Fighting a pandemic involves centering long-term collective benefits, and this contributes to making trust such a critical component. A peer-reviewed study published earlier this year in The Lancet showed that measures of interpersonal trust and trust in government directly impacted SARS-CoV-2 infection rates: the higher the trust, the lower the infection rates and the higher the vaccination coverage.

Improved pandemic preparedness and response, the study concluded, would benefit from greater investment in community engagement strategies.

Often, that means supporting locally led engagements. In Ghana, the work brings together partners from the Ministry of Health’s Ghana Health Service, the Water Research Institute, and Training Research and Networking for Development (TREND), each bringing unique expertise.

Yakubu’s Long Interest in Water’s Hidden Secrets

 

 

Yakubu has a long relationship with water access and quality. “As a child, I fetched water every single day and thought that was normal,” he recalls. “But as I started growing up and saw people could easily get water piped directly into their homes, I thought, wow, I’ve wasted a lot of time before school and instead of doing homework.”

When he went to university, he had more questions than answers about the water his community was drinking. “I got interested in the quality of water that you could buy on the streets in plastic bags,” he recalls. “The vendors were saying it was filtered. For my thesis, I picked up street water and tested it. Most of what I collected was contaminated.”

What the vendors meant by filtering, it turns out, was passing the water through pieces of foam. “But the foam pieces were not cleaned, so in fact this served as a point of social contamination,” says Yakubu. His work gained attention and resulted in new ground-breaking regulations in Ghana. “Now the vendors have to use machines to filter the water and are subject to regular government monitoring,” he notes. “They also have to register, and the machines are inspected.”

Targeted Approach to Wastewater Monitoring

Of course, trust is not the only challenge Yakubu and Dr. Moe face in their work, which also supports U.N. Sustainable Development Goals 17, 3 and 6 around partnership, health, and clean water and sanitation that are among those being discussed at the 77th U.N. General Assembly in September.

Most people in Ghana use on-site sanitation systems that are not connected to one another, and this presents a challenge for wastewater surveillance. “With disconnected sewage systems,” Yakubu notes, “you can’t cover everywhere, so you really have to think strategically about which sampling sites provide the most useful information about the population.”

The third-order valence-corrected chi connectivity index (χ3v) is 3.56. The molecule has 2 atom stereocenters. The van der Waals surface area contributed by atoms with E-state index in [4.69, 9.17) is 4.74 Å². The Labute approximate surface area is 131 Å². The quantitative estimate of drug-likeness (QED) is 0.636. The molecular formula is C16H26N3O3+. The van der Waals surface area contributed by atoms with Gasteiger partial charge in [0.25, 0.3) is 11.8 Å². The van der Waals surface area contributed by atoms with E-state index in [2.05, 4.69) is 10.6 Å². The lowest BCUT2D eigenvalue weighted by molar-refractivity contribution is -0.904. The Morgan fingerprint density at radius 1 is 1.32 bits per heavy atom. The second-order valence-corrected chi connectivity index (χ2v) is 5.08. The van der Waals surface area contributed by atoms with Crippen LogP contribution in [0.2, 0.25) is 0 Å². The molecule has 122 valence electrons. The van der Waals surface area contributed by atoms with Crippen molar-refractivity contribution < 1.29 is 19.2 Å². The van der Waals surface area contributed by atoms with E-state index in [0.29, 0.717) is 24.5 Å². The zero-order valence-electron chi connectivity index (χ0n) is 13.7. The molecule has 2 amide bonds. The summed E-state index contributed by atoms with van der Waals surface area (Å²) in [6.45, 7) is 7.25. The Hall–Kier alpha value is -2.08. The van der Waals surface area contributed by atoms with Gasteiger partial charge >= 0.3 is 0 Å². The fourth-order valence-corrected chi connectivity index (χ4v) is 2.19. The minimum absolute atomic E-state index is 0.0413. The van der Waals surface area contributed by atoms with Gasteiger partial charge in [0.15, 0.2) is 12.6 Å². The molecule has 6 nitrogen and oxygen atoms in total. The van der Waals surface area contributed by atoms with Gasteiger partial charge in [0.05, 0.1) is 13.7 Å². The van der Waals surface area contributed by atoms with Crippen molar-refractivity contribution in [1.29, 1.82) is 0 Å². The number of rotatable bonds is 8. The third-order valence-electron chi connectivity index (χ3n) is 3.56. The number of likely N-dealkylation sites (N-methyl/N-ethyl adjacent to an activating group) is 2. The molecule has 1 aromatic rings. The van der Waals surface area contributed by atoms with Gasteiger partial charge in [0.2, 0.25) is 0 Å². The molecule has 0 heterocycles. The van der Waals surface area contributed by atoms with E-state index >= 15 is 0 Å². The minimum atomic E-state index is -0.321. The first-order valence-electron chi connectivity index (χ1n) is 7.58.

“Wastewater surveillance has huge potential, but it also requires a much more thoughtful approach than is sometimes used,” Dr. Moe agrees. “If we just focus on disease hotspots, there are big gaps where we don’t know what’s going on. We have to figure out how to get representative samples from places where only a small part of the population is connected to a sewage system.”

Fig 2. Ghana; 2021; 5,068,903 urban households; 3,288,063 rural households. (Photo courtesy of Statista)

In Ghana, the team decided to employ wastewater monitoring in boarding schools, which are the main venue for secondary education. To get buy-in, Yakubu spent significant time meeting with public health officials, school administrators, and parents. Once he explained how preventing outbreaks will keep schools open, while closed schools adversely impact students and families in multiple ways, the project gained support.

“Our colleagues in Ghana have been strong leaders in demonstrating what a thoughtful wastewater program looks like,” says Megan Diamond, Director at the Pandemic Prevention Institute. “They have done extensive stakeholder engagement and mapping and ensured that key partners were brought in from the project’s onset and felt like they had ownership too. From a scalability and sustainability perspective, this trust-building is essential.”

What’s ahead? Yakubu is also interested in exploring wastewater monitoring for managing regional cross-border outbreaks. “This is already used in some airports, but in our context, most people cross by land, and cannot afford to pay for tests. So, for much of the past two years, land borders were closed. Officials didn’t know what to do. Wastewater surveillance might be useful here. These are possibilities worth exploring.”

Technicians sampling sewer manholes in Ghana. (Photo courtesy of Habib Yakubu and Emory University)